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Blame game begins in wake of deadly Brazil floods

As the Brazil floods continue, some blame municipalities for allowing residents to build in insecure areas, while others blame the federal government for misallocating funds.

A resident looks at a destroyed house after a landslide in Teresopolis, Brazil, on Jan. 13. Rescue workers struggled on Thursday to reach areas cut off by floods and landslides that have killed at least 511 people in one of Brazil's worst natural disasters in decades.

Bruno Domingos/Reuters

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With rain still falling in parts of Rio de Janeiro and the death toll from massive flooding topping 500, authorities and experts turned their attention to apportioning blame and deciding how to avoid repeats of what has become a familiar tale in Brazil.

Local officials estimate the death toll at 511 so far, concentrated in four hillside cities north of Rio de Janeiro, after torrential rains caused rivers to jump their banks and hillsides to give way. While national and state authorities are pinning the blame on municipalities for allowing citizens to build in insecure areas, the federal government itself is coming under scrutiny for recently slashing its budget for handling natural disasters.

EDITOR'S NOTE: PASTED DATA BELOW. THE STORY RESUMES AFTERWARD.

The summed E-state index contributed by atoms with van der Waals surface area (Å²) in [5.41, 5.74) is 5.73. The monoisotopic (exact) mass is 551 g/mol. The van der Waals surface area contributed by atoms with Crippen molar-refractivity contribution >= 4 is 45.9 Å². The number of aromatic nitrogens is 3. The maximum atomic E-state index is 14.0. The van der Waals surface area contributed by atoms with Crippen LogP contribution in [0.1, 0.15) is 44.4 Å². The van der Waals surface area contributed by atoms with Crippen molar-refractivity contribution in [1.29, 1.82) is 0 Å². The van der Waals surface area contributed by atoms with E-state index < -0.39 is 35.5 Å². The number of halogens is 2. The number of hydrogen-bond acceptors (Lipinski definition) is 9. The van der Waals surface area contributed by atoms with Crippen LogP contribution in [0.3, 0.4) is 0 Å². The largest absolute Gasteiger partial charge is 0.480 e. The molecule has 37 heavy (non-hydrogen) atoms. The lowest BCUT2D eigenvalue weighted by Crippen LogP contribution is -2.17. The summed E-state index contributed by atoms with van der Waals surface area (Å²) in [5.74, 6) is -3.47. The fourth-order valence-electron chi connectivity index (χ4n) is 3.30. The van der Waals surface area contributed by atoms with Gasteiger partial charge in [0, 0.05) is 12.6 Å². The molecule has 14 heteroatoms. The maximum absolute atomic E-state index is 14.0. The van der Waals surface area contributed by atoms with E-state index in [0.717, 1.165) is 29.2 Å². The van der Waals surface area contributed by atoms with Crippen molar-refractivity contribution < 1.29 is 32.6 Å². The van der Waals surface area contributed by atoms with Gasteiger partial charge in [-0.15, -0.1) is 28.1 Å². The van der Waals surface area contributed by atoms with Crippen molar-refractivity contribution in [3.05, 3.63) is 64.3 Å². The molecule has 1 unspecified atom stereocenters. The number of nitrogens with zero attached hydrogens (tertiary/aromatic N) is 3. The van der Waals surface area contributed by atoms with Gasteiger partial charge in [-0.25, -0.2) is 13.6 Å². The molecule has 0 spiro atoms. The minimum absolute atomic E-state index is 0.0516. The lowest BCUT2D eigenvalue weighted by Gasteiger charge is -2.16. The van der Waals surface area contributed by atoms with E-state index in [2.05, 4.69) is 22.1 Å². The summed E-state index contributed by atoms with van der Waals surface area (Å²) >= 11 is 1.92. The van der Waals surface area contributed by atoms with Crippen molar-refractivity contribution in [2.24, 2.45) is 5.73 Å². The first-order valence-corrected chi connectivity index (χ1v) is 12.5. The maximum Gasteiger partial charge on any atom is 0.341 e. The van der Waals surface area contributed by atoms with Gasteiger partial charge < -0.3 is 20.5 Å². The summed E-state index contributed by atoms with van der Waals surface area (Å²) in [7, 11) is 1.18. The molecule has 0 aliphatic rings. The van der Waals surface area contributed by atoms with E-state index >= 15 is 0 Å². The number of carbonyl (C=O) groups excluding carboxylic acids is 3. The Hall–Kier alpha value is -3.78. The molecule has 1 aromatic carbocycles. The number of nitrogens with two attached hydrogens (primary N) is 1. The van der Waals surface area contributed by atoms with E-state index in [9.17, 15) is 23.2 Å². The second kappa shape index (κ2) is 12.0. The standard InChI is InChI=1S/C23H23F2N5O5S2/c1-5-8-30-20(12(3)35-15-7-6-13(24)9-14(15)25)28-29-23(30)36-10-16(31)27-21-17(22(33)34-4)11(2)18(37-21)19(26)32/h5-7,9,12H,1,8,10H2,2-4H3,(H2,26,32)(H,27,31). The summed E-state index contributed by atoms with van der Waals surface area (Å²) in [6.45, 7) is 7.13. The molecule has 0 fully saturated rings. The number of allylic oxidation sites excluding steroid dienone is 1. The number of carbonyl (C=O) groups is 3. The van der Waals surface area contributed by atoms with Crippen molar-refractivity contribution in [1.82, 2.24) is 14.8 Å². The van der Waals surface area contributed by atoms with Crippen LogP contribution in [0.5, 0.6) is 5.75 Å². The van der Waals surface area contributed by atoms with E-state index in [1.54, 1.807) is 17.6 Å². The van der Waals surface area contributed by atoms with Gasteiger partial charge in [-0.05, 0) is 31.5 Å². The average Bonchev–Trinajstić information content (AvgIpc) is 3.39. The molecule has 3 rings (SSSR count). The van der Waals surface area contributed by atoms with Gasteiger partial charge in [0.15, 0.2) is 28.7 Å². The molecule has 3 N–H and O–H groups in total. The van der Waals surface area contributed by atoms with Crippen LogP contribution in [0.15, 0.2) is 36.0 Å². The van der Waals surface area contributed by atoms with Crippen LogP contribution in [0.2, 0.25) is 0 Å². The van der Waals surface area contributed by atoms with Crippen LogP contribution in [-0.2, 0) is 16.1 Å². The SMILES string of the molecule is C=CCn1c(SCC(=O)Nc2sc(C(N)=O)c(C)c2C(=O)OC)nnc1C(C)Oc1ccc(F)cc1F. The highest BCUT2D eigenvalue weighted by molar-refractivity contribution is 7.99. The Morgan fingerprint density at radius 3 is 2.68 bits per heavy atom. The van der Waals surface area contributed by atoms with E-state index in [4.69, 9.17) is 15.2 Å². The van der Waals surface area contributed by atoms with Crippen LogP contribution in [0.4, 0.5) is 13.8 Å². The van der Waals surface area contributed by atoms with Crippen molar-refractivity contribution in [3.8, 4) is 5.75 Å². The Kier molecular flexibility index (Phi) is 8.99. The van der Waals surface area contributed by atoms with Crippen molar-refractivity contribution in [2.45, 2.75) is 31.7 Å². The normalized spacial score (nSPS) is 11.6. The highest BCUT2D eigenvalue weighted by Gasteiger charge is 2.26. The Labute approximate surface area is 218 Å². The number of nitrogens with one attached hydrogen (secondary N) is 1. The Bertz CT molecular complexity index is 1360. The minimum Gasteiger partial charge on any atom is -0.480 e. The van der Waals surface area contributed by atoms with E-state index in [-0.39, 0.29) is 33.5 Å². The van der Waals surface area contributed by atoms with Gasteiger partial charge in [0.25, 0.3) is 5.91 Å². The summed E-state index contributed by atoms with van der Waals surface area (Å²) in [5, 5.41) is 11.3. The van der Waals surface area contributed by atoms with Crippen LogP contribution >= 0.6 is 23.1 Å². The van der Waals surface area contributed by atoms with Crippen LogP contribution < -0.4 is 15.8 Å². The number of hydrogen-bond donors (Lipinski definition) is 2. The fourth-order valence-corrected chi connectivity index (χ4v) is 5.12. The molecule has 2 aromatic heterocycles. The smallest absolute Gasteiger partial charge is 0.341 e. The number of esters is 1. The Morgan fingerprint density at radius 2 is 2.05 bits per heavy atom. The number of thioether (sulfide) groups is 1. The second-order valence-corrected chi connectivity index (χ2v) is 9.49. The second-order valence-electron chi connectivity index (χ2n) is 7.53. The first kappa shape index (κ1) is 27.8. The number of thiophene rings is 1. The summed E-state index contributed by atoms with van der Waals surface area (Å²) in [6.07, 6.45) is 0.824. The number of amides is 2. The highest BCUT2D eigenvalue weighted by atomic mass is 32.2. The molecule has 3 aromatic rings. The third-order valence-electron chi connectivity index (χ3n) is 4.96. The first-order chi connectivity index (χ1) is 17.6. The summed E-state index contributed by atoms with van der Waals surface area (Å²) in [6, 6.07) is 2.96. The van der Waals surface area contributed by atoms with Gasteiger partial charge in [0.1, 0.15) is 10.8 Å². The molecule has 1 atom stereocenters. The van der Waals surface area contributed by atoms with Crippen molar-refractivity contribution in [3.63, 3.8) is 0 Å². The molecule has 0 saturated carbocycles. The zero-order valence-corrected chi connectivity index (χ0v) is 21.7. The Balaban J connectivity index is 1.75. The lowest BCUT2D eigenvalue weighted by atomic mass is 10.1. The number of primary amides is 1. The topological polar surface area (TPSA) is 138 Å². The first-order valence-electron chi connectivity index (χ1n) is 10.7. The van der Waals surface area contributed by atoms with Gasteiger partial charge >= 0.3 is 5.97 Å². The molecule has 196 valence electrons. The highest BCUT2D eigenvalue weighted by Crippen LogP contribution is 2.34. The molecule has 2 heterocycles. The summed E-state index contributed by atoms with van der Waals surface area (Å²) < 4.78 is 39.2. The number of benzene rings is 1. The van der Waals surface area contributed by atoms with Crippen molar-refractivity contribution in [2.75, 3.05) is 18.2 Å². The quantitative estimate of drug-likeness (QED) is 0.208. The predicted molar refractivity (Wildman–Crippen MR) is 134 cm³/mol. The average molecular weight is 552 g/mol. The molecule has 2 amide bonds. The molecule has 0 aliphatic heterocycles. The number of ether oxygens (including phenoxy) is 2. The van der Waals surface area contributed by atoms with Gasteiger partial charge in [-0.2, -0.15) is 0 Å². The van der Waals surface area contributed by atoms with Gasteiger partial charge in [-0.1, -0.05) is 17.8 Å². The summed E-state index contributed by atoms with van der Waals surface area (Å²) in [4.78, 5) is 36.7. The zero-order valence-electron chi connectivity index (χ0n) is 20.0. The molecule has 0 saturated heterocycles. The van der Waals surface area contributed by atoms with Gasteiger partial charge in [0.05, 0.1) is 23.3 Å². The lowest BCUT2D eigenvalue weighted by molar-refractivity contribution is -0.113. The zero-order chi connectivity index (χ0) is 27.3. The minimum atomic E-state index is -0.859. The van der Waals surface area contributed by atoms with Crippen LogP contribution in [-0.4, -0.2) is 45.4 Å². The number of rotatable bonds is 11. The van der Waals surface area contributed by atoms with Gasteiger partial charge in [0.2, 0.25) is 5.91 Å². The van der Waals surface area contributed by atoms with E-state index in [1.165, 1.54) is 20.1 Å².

“There is carelessness at every level of government,” says Gil Castello Branco, the secretary general of Contas Abertas, a non-profit that monitors government spending. “We turn that old saying on its head: We aren’t safe, we are sorry.”

Federal government cut budget for disaster prevention

Even though annual flooding is common around Rio, a proposed national center for disaster management never got off the drawing board and the federal budget for disaster prevention and preparation measures is down 18 percent in 2010, says Mr. Castello Branco.


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